Dolphins can also use tools to solve problems. Scientists have observed a dolphin coaxing a reluctant moray eel out of its crevice by killing a scorpion fish and using its spiny body to poke at the eel. Off the western coast of Australia, bottlenose dolphins place sponges over their snouts, which protects them from the spines of stonefish and stingrays as they forage over shallow seabeds.

This earns a “wow”:

At a dolphinarium, a person standing by the pool’s window noticed that a dolphin calf was watching him. When he released a puff of smoke from his cigarette, the dolphin immediately swam off to her mother, returned and released a mouthful of milk, causing a similar effect to the cigarette smoke.

Their ability to learn a language is impressive:

By human definition, there is currently no evidence that dolphins have a language. But we’ve barely begun to record all their sounds and body signals let alone try to decipher them. At Kewalo Basin Marine Laboratory in Hawaii, Lou Herman and his team set about testing a dolphin’s ability to comprehend our language. They developed a sign language to communicate with the dolphins, and the results were remarkable. Not only do the dolphins understand the meaning of individual words, they also understand the significance of word order in a sentence. (One of their star dolphins, Akeakamai, has learned a vocabulary of more than 60 words and can understand more than 2,000 sentences.) Particularly impressive is the dolphins’ relaxed attitude when new sentences are introduced. For example, the dolphins generally responded correctly to “touch the frisbee with your tail and then jump over it”. This has the characteristics of true understanding, not rigid training.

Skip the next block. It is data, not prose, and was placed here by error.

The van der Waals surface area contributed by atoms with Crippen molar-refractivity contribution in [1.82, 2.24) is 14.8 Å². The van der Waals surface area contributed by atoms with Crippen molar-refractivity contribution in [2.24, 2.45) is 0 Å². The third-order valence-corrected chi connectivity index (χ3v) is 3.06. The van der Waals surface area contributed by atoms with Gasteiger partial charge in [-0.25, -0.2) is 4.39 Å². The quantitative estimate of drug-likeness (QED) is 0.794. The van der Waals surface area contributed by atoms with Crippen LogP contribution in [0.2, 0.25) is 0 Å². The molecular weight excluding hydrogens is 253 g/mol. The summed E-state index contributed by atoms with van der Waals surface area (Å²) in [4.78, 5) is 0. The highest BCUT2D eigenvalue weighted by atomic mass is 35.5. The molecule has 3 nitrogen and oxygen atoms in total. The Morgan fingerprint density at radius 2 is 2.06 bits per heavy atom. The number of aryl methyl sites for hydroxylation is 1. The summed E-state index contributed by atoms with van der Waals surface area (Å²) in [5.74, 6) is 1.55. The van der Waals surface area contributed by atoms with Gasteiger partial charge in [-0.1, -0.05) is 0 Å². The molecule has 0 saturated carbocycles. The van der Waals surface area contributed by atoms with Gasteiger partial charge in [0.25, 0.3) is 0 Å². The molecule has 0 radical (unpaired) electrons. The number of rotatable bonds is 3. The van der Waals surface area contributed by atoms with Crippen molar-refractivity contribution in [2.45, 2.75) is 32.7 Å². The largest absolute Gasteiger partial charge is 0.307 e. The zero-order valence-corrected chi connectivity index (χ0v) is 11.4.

I’m reminded of that damn bird, Alex the African Grey parrot, who was no birdbrain, and of Rico the Border Collie.

Iran is dirt poor

Saturday, January 6th, 2018

Iran is dirt poor, Edward Luttwak reminds us:

I recently saw Iran’s general poverty at first-hand driving through one of Iran’s supposedly more prosperous rural districts. In an improvised small market next to a truck stop, several grown men were selling livestock side by side, namely ducks. Each had a stock of three or four ducks, which looked like their total inventory for the day.

That is what happens in an economy whose gross domestic product computes at under $6,000 per capita: very low productivity, very low incomes. The 500,000 or so Iranians employed in the country’s supposedly modern automobile industry are not productive enough to make exportable cars: Pistachio nuts are the country’s leading export, after oil and petroleum products.


Much of the economy is owned by bonyads, Islamic foundations that pay modest pensions to war widows and such, and very large amounts to those who run them, mostly clerics and their kin. The largest, the Mostazafan Bonyad, with more than 200,000 employees in some 350 separate companies in everything from farming to tourism, is a very generous employer for its crowds of clerical managers.

That is why the crowds have been shouting insults at the clerics—not all are corrupt, but high-living clerics are common enough to take a big bite out of that theoretical $6,000 per capita.

But the largest cause of popular anger is undoubtedly the pasdaran, a.k.a the Islamic Revolutionary Guards (IRGC), an altogether more costly lot than the several hundred aghazadeh or tens of thousands of high-living clerics.